The survey and the applied methodology were presented in detail in the Bundesbank’s Monthly Report for January 2012, together with provisional figures, above all on property ownership and the associated debt.[3] The data preparation has now largely been completed, which means that data relating to the distribution of aggregates, such as gross assets and net assets, are now also possible. Further publications on other topics, such as savings and debt, are also in the pipeline.

Results for the portfolio structure and the distribution of wealth

The data gathered as part of the PHF study, with the reference date being the end of 2010, show that average gross household wealth is estimated to stand at around € 222,200 and average net household wealth at around € 195,200 (ie assets minus debt). This represents the mean value, ie the extrapolated total of all assets divided by the number of households.

However, the wealth of the “average” household is better measured through the median. If households were to be arranged according to the value of their wealth, the median value would thus occupy the middle position: there are just as many wealthier households as there are poorer households. The median gross wealth stands at € 67,900 and the median net wealth amounts to € 51,400.These median values usually lie significantly below the corresponding averages: the majority of German households, around 73% for Germany as a whole, have a "below-average" net wealth. Therefore, both the mean and median values of net wealth in Germany are lower than in other large countries in the euro area, for which comparable data are available.The differences in the median values are considerably more pronounced than in the case of the mean values.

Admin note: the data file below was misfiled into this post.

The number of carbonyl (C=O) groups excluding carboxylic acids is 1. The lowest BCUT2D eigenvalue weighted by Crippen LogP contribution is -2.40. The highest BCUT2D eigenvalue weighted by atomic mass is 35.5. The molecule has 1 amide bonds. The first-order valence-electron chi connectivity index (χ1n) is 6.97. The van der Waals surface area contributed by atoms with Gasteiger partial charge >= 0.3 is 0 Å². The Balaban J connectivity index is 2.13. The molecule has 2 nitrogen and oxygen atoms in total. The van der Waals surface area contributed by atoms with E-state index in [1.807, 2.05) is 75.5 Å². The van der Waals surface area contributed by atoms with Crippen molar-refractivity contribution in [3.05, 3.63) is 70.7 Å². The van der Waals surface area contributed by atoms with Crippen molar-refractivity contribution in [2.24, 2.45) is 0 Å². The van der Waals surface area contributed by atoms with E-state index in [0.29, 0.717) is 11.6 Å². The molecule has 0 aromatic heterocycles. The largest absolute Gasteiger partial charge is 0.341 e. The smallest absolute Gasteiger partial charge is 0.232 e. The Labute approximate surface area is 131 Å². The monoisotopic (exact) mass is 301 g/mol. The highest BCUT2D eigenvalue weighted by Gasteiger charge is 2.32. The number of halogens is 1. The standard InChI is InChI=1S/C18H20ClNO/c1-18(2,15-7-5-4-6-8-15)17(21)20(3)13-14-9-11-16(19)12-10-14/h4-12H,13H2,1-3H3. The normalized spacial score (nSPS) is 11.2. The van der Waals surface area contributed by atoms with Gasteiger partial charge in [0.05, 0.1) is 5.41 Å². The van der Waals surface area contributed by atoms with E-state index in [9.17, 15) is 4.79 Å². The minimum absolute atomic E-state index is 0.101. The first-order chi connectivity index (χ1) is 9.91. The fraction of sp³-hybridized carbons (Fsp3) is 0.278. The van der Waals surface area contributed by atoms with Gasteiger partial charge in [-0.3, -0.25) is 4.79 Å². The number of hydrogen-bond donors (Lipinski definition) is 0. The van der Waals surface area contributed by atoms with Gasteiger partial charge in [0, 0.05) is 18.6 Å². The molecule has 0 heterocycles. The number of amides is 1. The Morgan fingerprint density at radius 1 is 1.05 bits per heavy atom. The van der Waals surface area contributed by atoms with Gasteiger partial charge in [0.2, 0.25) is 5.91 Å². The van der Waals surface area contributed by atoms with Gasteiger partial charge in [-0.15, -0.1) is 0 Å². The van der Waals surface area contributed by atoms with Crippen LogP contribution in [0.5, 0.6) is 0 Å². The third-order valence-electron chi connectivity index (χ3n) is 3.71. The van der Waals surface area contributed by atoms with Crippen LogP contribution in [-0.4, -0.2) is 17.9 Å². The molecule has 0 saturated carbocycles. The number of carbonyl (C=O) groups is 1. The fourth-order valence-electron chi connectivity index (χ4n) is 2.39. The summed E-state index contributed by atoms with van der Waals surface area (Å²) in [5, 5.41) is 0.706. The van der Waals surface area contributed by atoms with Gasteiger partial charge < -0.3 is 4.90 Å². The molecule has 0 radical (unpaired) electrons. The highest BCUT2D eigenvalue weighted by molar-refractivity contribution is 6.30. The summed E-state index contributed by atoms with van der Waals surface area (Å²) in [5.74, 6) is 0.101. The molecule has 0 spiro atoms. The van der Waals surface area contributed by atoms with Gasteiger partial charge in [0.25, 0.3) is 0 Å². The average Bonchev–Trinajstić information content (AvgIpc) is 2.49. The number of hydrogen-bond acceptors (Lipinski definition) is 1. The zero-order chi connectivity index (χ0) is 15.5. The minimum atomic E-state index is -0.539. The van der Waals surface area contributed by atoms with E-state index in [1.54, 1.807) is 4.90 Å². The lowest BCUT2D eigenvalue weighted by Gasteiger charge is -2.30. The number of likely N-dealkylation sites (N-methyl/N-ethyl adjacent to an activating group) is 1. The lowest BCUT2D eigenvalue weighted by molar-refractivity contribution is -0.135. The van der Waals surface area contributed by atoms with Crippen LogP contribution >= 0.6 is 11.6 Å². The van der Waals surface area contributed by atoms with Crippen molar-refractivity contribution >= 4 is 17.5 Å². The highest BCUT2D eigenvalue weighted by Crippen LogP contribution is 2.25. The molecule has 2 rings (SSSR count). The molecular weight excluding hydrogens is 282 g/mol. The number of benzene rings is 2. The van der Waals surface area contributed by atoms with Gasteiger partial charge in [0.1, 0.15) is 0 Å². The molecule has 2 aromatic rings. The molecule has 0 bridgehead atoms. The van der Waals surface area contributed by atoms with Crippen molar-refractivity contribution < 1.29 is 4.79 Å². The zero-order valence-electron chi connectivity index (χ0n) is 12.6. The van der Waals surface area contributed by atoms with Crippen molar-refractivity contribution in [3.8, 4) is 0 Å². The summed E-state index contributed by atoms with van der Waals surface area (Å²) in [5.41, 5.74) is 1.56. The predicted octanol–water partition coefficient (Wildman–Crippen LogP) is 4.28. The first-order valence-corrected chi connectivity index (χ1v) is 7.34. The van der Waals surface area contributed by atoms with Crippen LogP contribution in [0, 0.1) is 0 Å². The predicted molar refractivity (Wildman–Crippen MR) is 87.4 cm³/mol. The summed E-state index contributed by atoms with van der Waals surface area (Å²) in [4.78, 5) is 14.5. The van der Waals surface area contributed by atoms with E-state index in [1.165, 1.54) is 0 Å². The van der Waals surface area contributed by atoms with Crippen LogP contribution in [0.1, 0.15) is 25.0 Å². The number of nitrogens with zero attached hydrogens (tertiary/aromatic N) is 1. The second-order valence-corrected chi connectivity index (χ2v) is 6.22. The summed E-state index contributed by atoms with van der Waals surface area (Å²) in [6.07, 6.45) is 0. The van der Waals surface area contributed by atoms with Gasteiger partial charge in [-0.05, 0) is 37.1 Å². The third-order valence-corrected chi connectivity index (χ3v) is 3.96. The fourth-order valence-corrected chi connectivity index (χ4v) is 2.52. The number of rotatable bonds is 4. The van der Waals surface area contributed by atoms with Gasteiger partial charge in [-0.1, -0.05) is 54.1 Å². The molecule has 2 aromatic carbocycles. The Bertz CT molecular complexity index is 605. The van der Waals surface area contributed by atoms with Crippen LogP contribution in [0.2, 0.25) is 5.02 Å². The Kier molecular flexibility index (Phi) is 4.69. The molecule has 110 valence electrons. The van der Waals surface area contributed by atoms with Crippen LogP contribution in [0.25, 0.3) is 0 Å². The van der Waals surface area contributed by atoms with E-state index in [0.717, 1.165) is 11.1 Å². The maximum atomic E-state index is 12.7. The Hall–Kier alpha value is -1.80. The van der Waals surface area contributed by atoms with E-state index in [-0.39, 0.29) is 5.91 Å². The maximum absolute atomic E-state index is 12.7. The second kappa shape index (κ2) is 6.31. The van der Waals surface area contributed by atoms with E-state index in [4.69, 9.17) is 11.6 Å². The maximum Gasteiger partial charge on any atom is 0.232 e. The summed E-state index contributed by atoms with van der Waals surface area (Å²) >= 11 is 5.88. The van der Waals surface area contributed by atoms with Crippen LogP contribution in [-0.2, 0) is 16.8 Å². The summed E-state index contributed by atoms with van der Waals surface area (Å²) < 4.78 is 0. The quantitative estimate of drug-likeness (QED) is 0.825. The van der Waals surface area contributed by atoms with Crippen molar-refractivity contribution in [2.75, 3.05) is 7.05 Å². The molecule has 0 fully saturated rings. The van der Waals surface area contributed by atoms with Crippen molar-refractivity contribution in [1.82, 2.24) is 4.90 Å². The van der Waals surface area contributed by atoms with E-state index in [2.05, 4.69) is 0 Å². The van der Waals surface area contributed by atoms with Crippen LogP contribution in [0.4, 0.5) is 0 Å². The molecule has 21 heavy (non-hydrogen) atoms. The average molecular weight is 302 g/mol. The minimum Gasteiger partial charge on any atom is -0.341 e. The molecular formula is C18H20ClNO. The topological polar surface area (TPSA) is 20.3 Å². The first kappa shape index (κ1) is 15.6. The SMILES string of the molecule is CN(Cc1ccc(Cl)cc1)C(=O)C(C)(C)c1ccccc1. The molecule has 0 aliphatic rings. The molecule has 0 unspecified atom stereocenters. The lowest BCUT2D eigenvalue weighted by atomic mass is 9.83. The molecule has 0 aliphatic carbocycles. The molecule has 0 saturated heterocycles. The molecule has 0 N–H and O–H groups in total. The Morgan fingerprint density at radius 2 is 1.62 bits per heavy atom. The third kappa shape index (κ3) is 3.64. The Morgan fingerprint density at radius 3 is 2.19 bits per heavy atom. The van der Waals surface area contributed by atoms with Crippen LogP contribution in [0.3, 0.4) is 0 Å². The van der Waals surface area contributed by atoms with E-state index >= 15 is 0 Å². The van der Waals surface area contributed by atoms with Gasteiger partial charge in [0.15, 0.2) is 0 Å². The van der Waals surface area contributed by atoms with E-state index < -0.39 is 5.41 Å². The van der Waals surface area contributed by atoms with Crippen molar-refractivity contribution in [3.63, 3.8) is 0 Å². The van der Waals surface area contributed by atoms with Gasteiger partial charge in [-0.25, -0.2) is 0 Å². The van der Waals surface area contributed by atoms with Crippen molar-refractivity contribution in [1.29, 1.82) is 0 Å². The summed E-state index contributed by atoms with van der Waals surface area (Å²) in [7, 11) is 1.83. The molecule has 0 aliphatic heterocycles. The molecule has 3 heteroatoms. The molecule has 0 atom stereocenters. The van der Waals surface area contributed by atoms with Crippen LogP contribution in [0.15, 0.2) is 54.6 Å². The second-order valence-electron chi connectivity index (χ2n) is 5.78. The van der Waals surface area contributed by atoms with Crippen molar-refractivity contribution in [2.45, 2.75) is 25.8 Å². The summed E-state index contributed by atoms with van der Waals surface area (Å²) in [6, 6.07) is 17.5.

A frequently used measure of inequality in a distribution is the Gini coefficient. It values a perfectly even distribution as 0% and a completely uneven distribution as 100%. Whereas the Gini coefficient for gross household income stood at 42.8% in the PHF survey, it amounted to 71.3% for gross wealth and 75.8% for net wealth. Thus, wealth is more unevenly distributed than income – as is generally the case. The richest 10% of households (based on the respective definition) account for 55.7% of the total gross wealth and 59.2% of the total net wealth of all households. The highlighted inequality of wealth broadly corresponds to the outcome of other comparable surveys for Germany.